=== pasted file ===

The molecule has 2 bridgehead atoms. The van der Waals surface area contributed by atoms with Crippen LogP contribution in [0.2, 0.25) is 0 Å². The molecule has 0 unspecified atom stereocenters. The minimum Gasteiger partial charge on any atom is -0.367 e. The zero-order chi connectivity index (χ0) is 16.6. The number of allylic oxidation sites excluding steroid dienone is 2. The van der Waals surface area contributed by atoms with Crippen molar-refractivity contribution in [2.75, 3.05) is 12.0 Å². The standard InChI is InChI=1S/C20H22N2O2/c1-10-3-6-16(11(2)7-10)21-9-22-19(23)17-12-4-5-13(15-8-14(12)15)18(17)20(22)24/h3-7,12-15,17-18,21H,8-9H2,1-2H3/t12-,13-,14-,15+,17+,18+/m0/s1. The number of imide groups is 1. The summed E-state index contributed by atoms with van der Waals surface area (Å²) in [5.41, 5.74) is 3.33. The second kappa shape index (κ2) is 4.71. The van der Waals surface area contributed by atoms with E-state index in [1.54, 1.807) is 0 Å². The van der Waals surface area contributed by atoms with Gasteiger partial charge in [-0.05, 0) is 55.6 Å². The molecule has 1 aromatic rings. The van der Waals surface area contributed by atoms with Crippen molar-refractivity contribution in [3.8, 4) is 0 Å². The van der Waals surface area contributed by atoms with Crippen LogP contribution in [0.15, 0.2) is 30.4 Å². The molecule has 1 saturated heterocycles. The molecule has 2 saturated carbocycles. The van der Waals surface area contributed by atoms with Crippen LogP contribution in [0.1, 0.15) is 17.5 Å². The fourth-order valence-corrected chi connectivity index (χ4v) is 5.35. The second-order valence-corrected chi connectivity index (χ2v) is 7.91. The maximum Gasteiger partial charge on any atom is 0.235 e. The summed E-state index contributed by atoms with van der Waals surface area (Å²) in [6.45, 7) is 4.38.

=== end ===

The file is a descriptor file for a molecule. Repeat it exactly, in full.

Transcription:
The molecule has 2 bridgehead atoms. The van der Waals surface area contributed by atoms with Crippen LogP contribution in [0.2, 0.25) is 0 Å². The molecule has 0 unspecified atom stereocenters. The minimum Gasteiger partial charge on any atom is -0.367 e. The zero-order chi connectivity index (χ0) is 16.6. The number of allylic oxidation sites excluding steroid dienone is 2. The van der Waals surface area contributed by atoms with Crippen molar-refractivity contribution in [2.75, 3.05) is 12.0 Å². The standard InChI is InChI=1S/C20H22N2O2/c1-10-3-6-16(11(2)7-10)21-9-22-19(23)17-12-4-5-13(15-8-14(12)15)18(17)20(22)24/h3-7,12-15,17-18,21H,8-9H2,1-2H3/t12-,13-,14-,15+,17+,18+/m0/s1. The number of imide groups is 1. The summed E-state index contributed by atoms with van der Waals surface area (Å²) in [5.41, 5.74) is 3.33. The second kappa shape index (κ2) is 4.71. The van der Waals surface area contributed by atoms with E-state index in [1.54, 1.807) is 0 Å². The van der Waals surface area contributed by atoms with Gasteiger partial charge in [-0.05, 0) is 55.6 Å². The molecule has 1 aromatic rings. The van der Waals surface area contributed by atoms with Crippen molar-refractivity contribution in [3.8, 4) is 0 Å². The van der Waals surface area contributed by atoms with Crippen LogP contribution in [0.15, 0.2) is 30.4 Å². The molecule has 1 saturated heterocycles. The molecule has 2 saturated carbocycles. The van der Waals surface area contributed by atoms with Crippen LogP contribution in [0.1, 0.15) is 17.5 Å². The fourth-order valence-corrected chi connectivity index (χ4v) is 5.35. The second-order valence-corrected chi connectivity index (χ2v) is 7.91. The maximum Gasteiger partial charge on any atom is 0.235 e. The summed E-state index contributed by atoms with van der Waals surface area (Å²) in [6.45, 7) is 4.38.